FIRE & CLIMATE 2022
CHANGING THE NARRATIVE
MEDIA PANEL RECOMMENDS FOCUS ON POSITIVE NEWS
BY DYLAN BRUCE
Readers and viewers have grown weary of doom-and-gloom wildfire stories and crave news about how they can help change policy, according to members of the communications and media panel at Fire & Climate 2022 in Pasadena.
Reporters, podcasters and public-information officers who comprised the five-person panel said their audiences want a more complete picture of the wildfire problems so they can take action.
“People want to know how they can help on an individual level and on a community level, so it’s about providing the tools and resources for that,” said Amanda Monthei, creator and host of the Life with Fire podcast.
Other panelists were Nathan Rott from NPR, Elizabeth Weil from New York Magazine, filmmaker Trip Jennings, Zeke Lunder, host of The Lookout, a wildfire education channel, and Kristin Alison, a fire management officer and public information officer for the U.S. Forest Service – Type One Incident Management Team in California.
Panellists opened with a discussion about their different timeframes and deadlines and noted that deadlines affect the depth of coverage.
For example, Rott, who has covered many wildfires, said he has tight deadlines.
“I’m one of those people that has to parachute into places,” he said. “And I know that there’s a lot of consternation over parachute journalism for very good reason. I basically have to show up and do a really quick-turn piece.”
In stark comparison, Weil said she can have months to put together a piece for New York Magazine. The longer time frame allows her to build characters and narratives and develop relationships with members of the wildland fire community.
“I’m a generalist,” Weil said. “I covered climate for a few years, but I’m really an outsider, so building relationships, getting to know people, having people themselves be really emotionally honest and willing to share complicated stories is what makes my job possible.”
Speaking about the yearning for positive news stories, Monthei said she tries to highlight wildland fire professionals who are doing meaningful work to make a difference. Podcast listeners, Monthei said, want to know how they can do the same.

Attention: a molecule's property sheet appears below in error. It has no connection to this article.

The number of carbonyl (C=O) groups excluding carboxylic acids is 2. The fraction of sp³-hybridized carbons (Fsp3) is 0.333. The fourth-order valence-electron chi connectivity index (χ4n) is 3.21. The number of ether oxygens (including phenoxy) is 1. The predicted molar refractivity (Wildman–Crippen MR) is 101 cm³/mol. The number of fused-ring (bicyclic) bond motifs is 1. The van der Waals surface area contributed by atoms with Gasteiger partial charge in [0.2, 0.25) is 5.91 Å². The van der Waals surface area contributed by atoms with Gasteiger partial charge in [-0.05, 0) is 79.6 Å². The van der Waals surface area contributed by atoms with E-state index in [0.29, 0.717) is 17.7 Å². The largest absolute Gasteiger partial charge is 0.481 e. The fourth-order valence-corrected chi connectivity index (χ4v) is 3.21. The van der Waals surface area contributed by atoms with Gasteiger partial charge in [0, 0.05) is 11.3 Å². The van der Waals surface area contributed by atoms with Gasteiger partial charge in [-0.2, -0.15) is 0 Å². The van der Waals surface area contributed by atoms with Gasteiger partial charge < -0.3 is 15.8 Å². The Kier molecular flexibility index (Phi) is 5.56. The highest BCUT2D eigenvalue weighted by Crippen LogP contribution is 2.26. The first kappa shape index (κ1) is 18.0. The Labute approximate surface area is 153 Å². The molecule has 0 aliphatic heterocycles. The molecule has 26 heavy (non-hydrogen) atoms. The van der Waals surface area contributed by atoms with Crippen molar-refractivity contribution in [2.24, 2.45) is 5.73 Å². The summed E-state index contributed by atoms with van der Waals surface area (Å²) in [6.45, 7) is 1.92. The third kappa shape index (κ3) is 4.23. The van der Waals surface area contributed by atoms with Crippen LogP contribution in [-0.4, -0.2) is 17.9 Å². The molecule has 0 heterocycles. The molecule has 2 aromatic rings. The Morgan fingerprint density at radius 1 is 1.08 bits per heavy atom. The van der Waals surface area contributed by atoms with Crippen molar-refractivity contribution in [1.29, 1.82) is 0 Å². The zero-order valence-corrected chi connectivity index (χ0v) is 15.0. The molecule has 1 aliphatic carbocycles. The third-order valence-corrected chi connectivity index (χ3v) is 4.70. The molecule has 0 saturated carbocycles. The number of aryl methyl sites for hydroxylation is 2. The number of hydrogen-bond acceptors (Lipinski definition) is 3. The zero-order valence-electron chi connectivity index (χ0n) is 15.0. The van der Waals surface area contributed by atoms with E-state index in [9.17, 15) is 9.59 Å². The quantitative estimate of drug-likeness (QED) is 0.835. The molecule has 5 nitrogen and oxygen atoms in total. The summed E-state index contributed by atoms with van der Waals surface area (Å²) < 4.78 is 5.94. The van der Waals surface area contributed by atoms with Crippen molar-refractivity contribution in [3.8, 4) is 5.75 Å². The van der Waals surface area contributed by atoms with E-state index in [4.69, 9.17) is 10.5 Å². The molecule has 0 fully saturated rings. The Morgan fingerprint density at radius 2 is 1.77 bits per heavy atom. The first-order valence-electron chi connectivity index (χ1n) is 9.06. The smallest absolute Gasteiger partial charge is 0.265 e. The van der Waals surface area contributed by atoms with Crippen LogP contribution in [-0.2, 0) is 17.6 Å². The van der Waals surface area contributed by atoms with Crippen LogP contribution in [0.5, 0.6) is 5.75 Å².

Jennings, the filmmaker, echoed Monthei’s sentiments, and explained that his team puts a lot of thought into titles and thumbnails when posting content to YouTube, and have found that the traditional narrative of a battle against wildfire isn’t effective.
“The military framing around it does not work for us,” Jennings said. “Climate does. Solutions-oriented stuff does.”
The ever-changing demands of reporting on wildfire demands innovation to overcome old and new obstacles, the panelists said, and they had differing accounts of how they have adapted.
Rott highlighted the increasing importance of social media in reporting. Speaking from Ukraine, he explained how social media is a vital source of information from officials and the public, but that it isn’t without its drawbacks.
“In a way, that democratization of information is really powerful and good, but I also think that it cuts both ways,” Rott said. “It’s a real challenge when there’s so many people trying to communicate their stories and content. It’s a diluted space.”
Highlighting this desire for more access, Lunder explained how he often struggles to get up-to-date infrared imagery. He said during the Dixie fire in Northern California in 2021 there were regular flights capturing images of the fire from above, but it took hours for the footage to be released to media and the public.
“That’s frustrating, because I feel like that’s critical information, and the wider we spread it the better. I’ve got firefighters watching my site and they can get it easier from me than they can get it from the actual incident.”
Alison said social media has distorted public expectations of content – everyone wants Instagram-worthy images and footage, and there is a lack of understanding of the tough conditions under which reporters work.
“In this day of influencers and social media stars, everyone thinks you’re going to have full production capacity. We get comments like ‘Why is their lighting so bad?’ or ‘Why did their bandwidth drop?’”
Alison also touched on how laws and regulations can hamper her team’s efforts to communicate with the media.
“It may look like we’re withholding or not providing all the information, but it’s just the process,” she said.
The session ended with a discussion about good fire and bad fire, and the difficulty communicating these concepts to audiences who are largely uninformed about wildfire policy and management history. Timing, Monthei said, is critical to help readers and viewers understand the broader wildfire world. For example, during wildfire season, audiences are focused on incidents and safety, and are more open to policy stories in the winter when their homes and personal safety are not threatened.
“I don’t think that August is the time to be pushing the narrative of ‘good fire’, as there’s very much the reality of fire as a disaster,” she said.
“For me it’s a matter of timescales and reading the room, and understanding what people are interested in hearing about at the exact moment you are coordinating that messaging.”
Speaking about the Dixie fire, Lunder noted that a fire had burned through the same area 10 years ago and the resulting fuels reduction bought time that allowed firefighters to save multiple towns. Highlighting such tangible examples of how fire can be beneficial is a good way to start to change people’s understanding of wildfire, Lunder said.
“I think we can call on history and spin a larger story that has space for (good fire and bad fire).”